Most copywriters pitch themselves as copywriters and marketing strategists.
So why do I call myself a copywriter and marketing problem solver?
Frankly, you’re not the first to ask, and I’m sure you won’t be the last.
So here’s why:
About 10 years ago, when I first got serious about freelancing, I noticed a trend in the clients I was attracting.
Many needed sales copy for their website or emails.
Many had attended a conference or event where copywriters where spruiking their wares.
And understandably, these clients came to the conclusion that hiring a copywriter was the answer to many of their marketing problems.
The problem was, they were often dead wrong.
You see, when I dug a little deeper I often discovered these people didn’t need a copywriter, or even better advertisements — at least, not yet.
What they really needed was to take a fresh, out-of-the-box look at their marketing as a whole and figure out the right button to press to get the sales flowing.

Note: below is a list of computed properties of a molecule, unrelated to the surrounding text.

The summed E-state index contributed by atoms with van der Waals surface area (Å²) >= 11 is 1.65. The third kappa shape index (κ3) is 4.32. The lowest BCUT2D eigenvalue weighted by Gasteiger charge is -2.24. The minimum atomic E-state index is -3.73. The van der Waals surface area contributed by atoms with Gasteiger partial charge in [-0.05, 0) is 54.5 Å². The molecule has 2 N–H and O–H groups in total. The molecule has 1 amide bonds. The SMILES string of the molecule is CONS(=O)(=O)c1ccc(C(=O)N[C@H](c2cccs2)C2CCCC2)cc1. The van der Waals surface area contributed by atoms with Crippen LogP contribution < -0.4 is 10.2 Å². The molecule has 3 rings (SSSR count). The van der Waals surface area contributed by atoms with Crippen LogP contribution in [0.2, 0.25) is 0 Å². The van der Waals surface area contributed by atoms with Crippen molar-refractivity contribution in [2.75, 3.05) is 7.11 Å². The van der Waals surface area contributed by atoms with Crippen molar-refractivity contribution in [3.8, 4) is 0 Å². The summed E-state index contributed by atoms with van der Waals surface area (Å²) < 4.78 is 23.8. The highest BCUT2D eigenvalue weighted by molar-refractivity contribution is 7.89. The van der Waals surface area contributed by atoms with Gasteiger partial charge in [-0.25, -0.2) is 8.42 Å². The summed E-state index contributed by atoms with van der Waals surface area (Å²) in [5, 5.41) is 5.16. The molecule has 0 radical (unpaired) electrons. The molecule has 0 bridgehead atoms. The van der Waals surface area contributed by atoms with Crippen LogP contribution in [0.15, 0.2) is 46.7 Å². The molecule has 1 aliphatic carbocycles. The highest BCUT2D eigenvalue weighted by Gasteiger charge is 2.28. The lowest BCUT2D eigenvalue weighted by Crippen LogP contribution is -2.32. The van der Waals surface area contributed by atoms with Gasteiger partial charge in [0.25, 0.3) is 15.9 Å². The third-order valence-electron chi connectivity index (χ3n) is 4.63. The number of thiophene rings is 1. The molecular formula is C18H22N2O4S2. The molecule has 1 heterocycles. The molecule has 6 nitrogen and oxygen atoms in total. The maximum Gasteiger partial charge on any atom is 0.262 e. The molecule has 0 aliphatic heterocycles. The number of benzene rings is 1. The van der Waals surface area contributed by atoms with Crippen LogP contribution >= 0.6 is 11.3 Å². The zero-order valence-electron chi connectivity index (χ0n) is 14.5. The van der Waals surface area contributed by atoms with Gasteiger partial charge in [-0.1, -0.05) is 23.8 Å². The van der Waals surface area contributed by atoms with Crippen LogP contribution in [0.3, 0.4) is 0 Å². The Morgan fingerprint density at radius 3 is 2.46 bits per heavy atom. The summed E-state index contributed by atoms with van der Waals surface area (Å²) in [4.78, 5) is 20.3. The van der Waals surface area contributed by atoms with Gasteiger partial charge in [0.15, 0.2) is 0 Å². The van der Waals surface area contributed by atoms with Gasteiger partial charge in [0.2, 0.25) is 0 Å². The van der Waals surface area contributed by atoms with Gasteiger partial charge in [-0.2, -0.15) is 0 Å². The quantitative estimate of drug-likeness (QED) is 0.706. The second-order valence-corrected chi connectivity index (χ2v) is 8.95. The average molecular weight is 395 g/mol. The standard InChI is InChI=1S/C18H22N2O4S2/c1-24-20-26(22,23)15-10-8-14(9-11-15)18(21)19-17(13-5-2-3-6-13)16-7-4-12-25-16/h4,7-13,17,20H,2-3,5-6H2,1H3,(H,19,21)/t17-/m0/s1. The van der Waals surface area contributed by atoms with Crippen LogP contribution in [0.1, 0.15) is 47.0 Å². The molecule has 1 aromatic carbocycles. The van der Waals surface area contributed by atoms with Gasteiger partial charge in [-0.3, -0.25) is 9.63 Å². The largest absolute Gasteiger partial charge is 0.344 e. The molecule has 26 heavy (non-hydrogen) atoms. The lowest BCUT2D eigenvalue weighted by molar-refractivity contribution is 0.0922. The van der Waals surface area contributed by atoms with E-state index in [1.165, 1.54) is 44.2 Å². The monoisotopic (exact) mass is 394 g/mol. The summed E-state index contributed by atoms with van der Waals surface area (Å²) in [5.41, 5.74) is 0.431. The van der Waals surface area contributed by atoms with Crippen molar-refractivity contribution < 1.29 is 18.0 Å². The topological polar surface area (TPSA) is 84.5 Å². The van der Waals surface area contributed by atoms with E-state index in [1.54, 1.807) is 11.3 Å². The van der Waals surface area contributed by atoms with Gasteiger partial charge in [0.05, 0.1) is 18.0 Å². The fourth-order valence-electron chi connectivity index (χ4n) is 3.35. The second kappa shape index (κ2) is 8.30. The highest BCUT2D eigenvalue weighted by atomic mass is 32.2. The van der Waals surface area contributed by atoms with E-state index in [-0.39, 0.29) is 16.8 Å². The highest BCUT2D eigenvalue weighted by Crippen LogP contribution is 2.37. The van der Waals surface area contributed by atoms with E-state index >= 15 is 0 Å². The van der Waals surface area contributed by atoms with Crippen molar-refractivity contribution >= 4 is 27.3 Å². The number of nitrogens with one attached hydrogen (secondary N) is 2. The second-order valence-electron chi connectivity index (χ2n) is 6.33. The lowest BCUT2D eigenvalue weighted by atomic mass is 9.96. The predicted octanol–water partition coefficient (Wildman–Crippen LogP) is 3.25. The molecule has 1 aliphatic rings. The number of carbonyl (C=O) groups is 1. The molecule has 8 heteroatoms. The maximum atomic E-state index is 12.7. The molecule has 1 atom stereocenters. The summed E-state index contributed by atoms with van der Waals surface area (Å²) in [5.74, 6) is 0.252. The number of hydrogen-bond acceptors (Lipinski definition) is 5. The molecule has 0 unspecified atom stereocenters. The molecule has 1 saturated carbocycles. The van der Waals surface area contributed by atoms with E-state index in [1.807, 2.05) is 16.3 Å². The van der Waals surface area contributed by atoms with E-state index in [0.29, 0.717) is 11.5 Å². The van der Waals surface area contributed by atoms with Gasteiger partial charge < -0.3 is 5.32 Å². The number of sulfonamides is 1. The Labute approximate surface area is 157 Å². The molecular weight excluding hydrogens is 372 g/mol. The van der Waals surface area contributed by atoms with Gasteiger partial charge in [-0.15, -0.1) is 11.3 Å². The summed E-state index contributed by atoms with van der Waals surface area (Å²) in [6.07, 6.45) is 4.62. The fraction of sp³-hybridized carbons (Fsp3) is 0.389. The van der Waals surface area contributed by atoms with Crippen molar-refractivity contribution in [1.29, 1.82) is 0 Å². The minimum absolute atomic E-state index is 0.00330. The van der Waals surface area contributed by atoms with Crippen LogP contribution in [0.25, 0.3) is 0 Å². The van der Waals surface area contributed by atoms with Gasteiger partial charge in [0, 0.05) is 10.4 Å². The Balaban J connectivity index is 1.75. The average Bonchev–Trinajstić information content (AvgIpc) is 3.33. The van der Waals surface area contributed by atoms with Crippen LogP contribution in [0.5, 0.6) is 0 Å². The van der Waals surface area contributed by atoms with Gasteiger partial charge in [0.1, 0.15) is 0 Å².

*Sales* is what these people wanted, not a copywriter.
If hiring a copywriter was the right answer to get sales flowing then fine, I’d write copy.
But sometimes the answer was to change their business model, or direct their product to a new market, or rethink their unique selling proposition, or to get a different product to sell, or change their pitch.
So I rethought how I looked at my *job* and decided my real job is to first ask why?
Why do you want new website copy?
Why do you want to run an email campaign?
Why do you want to increase your influence on social media?
With those answers clearly understood, getting the result you want becomes much easier.
And that’s a problem solving process not a copywriting process.
Want to discuss your next copywriting project or marketing challenge?
Send me an email at the link below and tell me what you’re trying to achieve …